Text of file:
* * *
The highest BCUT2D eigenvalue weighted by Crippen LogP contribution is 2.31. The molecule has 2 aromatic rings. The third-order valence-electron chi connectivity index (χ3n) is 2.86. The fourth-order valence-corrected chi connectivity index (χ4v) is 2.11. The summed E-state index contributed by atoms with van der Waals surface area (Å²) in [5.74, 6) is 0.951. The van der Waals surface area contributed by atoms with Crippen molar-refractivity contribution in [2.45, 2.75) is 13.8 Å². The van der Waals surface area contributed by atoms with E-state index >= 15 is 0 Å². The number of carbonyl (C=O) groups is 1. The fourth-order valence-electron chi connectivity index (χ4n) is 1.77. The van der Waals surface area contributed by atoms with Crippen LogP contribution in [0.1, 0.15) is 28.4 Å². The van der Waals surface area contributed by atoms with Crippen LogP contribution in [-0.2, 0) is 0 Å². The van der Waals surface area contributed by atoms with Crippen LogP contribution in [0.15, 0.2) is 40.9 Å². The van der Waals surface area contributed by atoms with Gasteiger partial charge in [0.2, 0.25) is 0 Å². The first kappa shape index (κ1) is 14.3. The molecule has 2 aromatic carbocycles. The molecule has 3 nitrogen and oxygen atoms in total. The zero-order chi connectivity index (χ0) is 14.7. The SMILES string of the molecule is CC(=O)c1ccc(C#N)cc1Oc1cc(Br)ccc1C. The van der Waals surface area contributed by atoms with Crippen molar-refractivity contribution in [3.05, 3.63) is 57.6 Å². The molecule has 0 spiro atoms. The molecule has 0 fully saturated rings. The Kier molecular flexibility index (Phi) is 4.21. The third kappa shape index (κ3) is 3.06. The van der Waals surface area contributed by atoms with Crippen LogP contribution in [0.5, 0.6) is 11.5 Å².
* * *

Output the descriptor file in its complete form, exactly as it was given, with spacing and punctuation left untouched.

The highest BCUT2D eigenvalue weighted by Crippen LogP contribution is 2.31. The molecule has 2 aromatic rings. The third-order valence-electron chi connectivity index (χ3n) is 2.86. The fourth-order valence-corrected chi connectivity index (χ4v) is 2.11. The summed E-state index contributed by atoms with van der Waals surface area (Å²) in [5.74, 6) is 0.951. The van der Waals surface area contributed by atoms with Crippen molar-refractivity contribution in [2.45, 2.75) is 13.8 Å². The van der Waals surface area contributed by atoms with E-state index >= 15 is 0 Å². The number of carbonyl (C=O) groups is 1. The fourth-order valence-electron chi connectivity index (χ4n) is 1.77. The van der Waals surface area contributed by atoms with Crippen LogP contribution in [0.1, 0.15) is 28.4 Å². The van der Waals surface area contributed by atoms with Crippen LogP contribution in [-0.2, 0) is 0 Å². The van der Waals surface area contributed by atoms with Crippen LogP contribution in [0.15, 0.2) is 40.9 Å². The van der Waals surface area contributed by atoms with Gasteiger partial charge in [0.2, 0.25) is 0 Å². The first kappa shape index (κ1) is 14.3. The molecule has 2 aromatic carbocycles. The molecule has 3 nitrogen and oxygen atoms in total. The zero-order chi connectivity index (χ0) is 14.7. The SMILES string of the molecule is CC(=O)c1ccc(C#N)cc1Oc1cc(Br)ccc1C. The van der Waals surface area contributed by atoms with Crippen molar-refractivity contribution in [3.05, 3.63) is 57.6 Å². The molecule has 0 spiro atoms. The molecule has 0 fully saturated rings. The Kier molecular flexibility index (Phi) is 4.21. The third kappa shape index (κ3) is 3.06. The van der Waals surface area contributed by atoms with Crippen LogP contribution in [0.5, 0.6) is 11.5 Å².